Author Archives: Sheffield

New Regulations on Smoke and CO2 Alarms – Warning to Residential Landlords


The Smoke and Carbon Monoxide Alarm (England) Regulation 2015 are expected to come into force on 1st October 2015. They impose a duty on landlords of residential premises in England to:-

  • Install a smoke alarm on each storey of premises that are wholly or partly used as living accommodation.
  • Install a carbon monoxide alarm in any room that is used wholly or partly used as living accommodation and contains a solid fuel burning combustion appliance.
  • Ensure that smoke and carbon monoxide alarms are in proper working order at the start of a new tenancy.


A new tenancy means a tenancy granted on or after the 1st October 2015. A relevant landlord is the immediate landlord of the premises although a registered provider of social housing is not caught by these regulations.

The new regulations apply to new tenancies after the 1st October 2015 but they do not apply to an occupier who shares accommodation with a resident landlord, student halls of residence, hostels, refuges, hospital, hospices and care homes.

To ensure compliance with the regulations, the Local Housing Authority has power to enforce the regulations. If a Local Housing Authority believes that a landlord has not complied with the regulations, they will serve a Remedial Notice on the landlord. The landlord must then comply with the Remedial Notice within 28 days and if the Local Housing Authority believes, on the balance of probabilities that the landlord is in breach of the landlord’s duty to comply with the Remedial Notice, the authority may require the landlord to pay a penalty charge. The penalty charge will be the amount that the authority determines but has a maximum cap of £5,000.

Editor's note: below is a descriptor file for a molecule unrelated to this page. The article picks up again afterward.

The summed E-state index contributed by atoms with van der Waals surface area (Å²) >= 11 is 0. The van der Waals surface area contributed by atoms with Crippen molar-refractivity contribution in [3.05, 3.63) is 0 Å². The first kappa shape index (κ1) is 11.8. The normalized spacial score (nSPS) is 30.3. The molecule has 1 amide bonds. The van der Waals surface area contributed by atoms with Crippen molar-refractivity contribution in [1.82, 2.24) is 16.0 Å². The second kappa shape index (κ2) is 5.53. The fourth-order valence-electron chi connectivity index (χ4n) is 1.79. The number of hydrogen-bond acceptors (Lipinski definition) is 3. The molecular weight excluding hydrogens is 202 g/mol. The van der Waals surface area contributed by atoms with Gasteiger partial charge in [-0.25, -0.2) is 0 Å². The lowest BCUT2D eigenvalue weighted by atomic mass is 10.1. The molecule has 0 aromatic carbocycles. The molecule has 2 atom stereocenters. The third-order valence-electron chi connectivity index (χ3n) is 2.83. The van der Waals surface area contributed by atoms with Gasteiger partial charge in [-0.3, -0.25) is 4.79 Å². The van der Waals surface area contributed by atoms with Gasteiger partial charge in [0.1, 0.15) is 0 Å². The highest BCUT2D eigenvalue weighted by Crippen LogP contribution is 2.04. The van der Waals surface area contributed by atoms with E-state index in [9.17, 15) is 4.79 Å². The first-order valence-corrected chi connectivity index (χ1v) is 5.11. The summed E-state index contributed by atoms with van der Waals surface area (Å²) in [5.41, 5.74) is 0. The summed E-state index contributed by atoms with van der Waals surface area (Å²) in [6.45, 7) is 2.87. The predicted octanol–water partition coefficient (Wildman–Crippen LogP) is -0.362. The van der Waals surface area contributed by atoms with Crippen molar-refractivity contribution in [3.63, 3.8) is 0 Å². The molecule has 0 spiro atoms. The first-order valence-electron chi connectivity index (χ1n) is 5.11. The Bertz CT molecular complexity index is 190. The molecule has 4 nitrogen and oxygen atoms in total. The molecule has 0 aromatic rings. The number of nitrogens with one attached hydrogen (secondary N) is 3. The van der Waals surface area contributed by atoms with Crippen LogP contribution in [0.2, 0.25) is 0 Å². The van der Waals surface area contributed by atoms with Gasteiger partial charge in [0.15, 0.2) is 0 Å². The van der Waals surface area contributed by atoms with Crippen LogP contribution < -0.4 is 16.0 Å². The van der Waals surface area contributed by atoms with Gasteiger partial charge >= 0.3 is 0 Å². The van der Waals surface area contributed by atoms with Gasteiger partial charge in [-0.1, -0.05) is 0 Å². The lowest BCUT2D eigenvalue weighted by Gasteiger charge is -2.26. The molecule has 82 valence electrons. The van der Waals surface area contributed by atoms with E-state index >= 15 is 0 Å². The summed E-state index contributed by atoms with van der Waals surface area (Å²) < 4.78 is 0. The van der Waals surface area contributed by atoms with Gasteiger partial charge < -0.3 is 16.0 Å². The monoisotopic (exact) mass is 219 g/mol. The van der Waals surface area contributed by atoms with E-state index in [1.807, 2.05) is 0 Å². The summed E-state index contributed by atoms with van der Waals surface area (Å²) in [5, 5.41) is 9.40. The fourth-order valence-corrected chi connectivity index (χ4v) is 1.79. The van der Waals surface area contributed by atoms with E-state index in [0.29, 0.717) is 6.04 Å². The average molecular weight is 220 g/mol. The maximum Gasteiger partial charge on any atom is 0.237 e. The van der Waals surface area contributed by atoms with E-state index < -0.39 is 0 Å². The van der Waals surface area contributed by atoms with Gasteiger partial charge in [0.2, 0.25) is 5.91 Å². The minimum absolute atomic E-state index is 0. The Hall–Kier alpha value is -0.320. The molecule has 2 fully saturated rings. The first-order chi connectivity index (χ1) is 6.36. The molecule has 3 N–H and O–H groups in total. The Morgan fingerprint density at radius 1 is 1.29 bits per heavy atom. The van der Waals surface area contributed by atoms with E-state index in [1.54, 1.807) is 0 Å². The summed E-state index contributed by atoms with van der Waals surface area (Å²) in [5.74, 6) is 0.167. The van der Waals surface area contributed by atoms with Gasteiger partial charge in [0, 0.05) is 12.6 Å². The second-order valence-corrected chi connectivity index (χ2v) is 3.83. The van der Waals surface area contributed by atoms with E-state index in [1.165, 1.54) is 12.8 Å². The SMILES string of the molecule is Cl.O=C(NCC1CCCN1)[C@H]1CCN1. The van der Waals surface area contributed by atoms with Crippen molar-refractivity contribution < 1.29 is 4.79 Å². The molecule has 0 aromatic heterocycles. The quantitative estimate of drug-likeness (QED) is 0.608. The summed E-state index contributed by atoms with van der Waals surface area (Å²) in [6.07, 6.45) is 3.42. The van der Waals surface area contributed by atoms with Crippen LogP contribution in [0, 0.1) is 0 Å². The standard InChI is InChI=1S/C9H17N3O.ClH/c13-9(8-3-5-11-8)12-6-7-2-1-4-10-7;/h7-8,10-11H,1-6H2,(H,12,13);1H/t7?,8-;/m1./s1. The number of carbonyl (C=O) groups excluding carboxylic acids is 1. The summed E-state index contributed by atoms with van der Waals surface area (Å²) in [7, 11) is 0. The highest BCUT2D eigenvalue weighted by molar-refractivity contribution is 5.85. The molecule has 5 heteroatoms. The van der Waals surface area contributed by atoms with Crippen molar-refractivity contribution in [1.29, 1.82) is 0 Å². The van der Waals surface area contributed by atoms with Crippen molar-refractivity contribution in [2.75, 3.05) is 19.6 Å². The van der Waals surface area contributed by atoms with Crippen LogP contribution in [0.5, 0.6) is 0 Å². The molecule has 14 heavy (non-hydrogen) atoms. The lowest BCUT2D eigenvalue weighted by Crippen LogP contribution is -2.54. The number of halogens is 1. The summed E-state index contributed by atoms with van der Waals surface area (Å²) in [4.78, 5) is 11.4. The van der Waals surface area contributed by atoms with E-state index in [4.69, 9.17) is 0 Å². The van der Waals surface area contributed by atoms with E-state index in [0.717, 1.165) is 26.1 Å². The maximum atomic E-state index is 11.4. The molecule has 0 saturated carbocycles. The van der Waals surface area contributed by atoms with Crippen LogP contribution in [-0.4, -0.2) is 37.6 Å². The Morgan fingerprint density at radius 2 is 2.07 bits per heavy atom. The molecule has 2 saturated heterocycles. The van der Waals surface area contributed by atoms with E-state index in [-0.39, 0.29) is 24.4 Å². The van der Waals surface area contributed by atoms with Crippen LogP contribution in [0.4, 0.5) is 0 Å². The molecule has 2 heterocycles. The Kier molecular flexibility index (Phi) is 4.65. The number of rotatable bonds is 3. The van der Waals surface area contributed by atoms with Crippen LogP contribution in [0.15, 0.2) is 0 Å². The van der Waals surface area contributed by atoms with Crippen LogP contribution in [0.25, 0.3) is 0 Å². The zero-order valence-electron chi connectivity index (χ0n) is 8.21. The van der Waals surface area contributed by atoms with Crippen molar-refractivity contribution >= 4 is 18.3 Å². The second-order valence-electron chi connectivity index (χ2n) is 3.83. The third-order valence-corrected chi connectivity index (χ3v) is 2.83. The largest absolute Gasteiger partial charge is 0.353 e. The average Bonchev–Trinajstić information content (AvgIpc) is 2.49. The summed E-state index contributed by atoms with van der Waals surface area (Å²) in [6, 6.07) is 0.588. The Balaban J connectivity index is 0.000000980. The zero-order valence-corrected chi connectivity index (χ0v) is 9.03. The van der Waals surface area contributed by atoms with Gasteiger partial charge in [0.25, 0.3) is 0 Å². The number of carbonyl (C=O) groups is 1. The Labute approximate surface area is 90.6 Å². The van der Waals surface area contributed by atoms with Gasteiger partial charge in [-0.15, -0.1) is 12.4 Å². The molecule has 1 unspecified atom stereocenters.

Houses in Multiple Occupation

It will become a licence condition of HMO’s that a smoke alarm is installed on every storey of the HMO or part 3 house and a carbon monoxide alarm is installed in any room which contains a solid fuel burning combustion appliance.



 These regulations further increase the burden and responsibilities placed on landlords. The purpose of the regulations is to reduce the number of injuries or death from smoke or carbon monoxide poisoning in the private rented sector. The fine for non-compliance is set deliberately high as a deterrent to landlords and aimed at persuading landlords to comply with these obligations and regulations.


By Terry Rogers



Drying your washing indoors ‘can pose a serious health risk’

Drying your washing indoors can pose a serious health risk to people with weakened immune systems or severe asthma, doctors have warned.

Clothes draped on drying frames or warm radiators can raise moisture levels in the home by up to 30 per cent, creating ideal breeding conditions for mould spores.